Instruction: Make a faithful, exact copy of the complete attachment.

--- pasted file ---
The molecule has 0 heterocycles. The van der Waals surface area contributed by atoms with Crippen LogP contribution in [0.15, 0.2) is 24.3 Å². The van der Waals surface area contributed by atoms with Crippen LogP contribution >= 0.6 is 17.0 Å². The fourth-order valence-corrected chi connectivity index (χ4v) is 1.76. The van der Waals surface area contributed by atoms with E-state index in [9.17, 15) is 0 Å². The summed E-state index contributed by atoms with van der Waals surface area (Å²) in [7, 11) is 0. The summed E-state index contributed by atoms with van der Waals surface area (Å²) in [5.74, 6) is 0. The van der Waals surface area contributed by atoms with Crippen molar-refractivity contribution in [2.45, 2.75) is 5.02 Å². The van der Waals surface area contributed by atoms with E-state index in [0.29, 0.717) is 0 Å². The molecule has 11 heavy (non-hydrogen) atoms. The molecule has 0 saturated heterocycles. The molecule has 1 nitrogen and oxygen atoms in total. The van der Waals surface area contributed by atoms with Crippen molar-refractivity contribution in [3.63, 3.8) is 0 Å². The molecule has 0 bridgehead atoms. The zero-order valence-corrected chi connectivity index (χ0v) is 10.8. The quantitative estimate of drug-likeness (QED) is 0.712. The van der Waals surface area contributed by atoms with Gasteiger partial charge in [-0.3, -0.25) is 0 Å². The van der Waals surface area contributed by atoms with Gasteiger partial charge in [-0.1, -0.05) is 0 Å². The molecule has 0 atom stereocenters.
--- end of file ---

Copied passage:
The molecule has 0 heterocycles. The van der Waals surface area contributed by atoms with Crippen LogP contribution in [0.15, 0.2) is 24.3 Å². The van der Waals surface area contributed by atoms with Crippen LogP contribution >= 0.6 is 17.0 Å². The fourth-order valence-corrected chi connectivity index (χ4v) is 1.76. The van der Waals surface area contributed by atoms with E-state index in [9.17, 15) is 0 Å². The summed E-state index contributed by atoms with van der Waals surface area (Å²) in [7, 11) is 0. The summed E-state index contributed by atoms with van der Waals surface area (Å²) in [5.74, 6) is 0. The van der Waals surface area contributed by atoms with Crippen molar-refractivity contribution in [2.45, 2.75) is 5.02 Å². The van der Waals surface area contributed by atoms with E-state index in [0.29, 0.717) is 0 Å². The molecule has 11 heavy (non-hydrogen) atoms. The molecule has 0 saturated heterocycles. The molecule has 1 nitrogen and oxygen atoms in total. The van der Waals surface area contributed by atoms with Crippen molar-refractivity contribution in [3.63, 3.8) is 0 Å². The molecule has 0 bridgehead atoms. The zero-order valence-corrected chi connectivity index (χ0v) is 10.8. The quantitative estimate of drug-likeness (QED) is 0.712. The van der Waals surface area contributed by atoms with Gasteiger partial charge in [-0.3, -0.25) is 0 Å². The van der Waals surface area contributed by atoms with Gasteiger partial charge in [-0.1, -0.05) is 0 Å². The molecule has 0 atom stereocenters.